The Rockefeller University maintains a lush and beautiful 14-acre campus by using green horticultural practices. Located on the east side of Manhattan, the university's landscaping was designed by noted landscape architect Dan Kiley in 1956 and imitates the idea of outdoor "rooms." Money received from energy rebates goes towards purchasing native plants.
Check out the Rockefeller tree map and identify some specimens while strolling on campus.
Horticultural Green Practices
- Watering of landscape is carefully monitored and changes are made quickly depending on weather conditions, plant needs, etc.
- A zoned irrigation system allows matching of watering requirements with different growing conditions in various areas.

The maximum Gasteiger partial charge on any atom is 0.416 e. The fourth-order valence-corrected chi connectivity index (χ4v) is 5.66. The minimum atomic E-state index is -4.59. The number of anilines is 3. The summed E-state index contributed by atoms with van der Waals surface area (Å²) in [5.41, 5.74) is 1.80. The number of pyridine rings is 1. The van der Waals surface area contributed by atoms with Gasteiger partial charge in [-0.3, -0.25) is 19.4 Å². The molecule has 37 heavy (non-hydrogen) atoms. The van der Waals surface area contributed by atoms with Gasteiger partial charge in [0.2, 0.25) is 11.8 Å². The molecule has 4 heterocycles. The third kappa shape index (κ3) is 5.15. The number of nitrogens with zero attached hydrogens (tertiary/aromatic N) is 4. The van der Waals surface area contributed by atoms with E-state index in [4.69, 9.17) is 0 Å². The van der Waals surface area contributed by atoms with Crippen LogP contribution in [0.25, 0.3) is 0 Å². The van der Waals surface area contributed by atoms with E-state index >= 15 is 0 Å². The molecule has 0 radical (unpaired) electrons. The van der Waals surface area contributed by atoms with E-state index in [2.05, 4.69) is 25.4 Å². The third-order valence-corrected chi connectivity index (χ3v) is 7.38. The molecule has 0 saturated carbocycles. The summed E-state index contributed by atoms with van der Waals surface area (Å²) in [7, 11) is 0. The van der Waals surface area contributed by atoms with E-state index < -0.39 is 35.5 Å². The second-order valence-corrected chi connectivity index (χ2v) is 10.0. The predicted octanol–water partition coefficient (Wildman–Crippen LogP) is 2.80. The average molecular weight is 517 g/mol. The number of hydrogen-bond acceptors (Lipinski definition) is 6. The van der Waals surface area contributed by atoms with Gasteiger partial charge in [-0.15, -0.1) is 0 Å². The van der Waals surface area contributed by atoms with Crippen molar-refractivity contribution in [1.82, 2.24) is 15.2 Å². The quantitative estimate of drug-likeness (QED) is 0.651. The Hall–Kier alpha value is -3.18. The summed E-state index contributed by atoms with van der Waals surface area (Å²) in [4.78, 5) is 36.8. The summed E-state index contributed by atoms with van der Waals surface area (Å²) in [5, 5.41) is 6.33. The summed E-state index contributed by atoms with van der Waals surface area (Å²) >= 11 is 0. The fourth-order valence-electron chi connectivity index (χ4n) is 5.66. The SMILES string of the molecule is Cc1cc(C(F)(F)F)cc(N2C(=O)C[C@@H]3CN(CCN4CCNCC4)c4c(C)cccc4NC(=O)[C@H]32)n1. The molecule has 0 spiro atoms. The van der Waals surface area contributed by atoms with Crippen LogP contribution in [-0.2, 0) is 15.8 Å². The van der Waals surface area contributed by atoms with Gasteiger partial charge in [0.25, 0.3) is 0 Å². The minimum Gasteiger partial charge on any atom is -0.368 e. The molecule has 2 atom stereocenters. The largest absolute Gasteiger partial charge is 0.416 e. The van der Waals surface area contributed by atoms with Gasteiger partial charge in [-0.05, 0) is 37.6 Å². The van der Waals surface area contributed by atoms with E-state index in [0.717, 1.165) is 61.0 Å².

- A concerted effort is made to incorporate native plants and indigenous trees whenever possible.
- Only organic fertilizers are used in tree and shrub beds and on lawns.
- All plantings are mulched regularly with organic compost material.
- Only organic pesticides are used and they are applied extremely sparingly. Instead, living organisms are applied, including beneficial worms and bacteria.
- The use of power equipment, such as electric leaf blowers, has been cut back considerably.
- A butterfly garden was introduced in order to attract native species of butterflies to the campus.
- Several families of ducks spend their springs and summers in the Philosopher's Garden fountains.
Did you know...?
Reduce waste and exposure to harmful chemicals by cleaning bare floors with a damp reusable acrylic yarn dust mop, instead of a chemically-treated, disposable mopping pad system.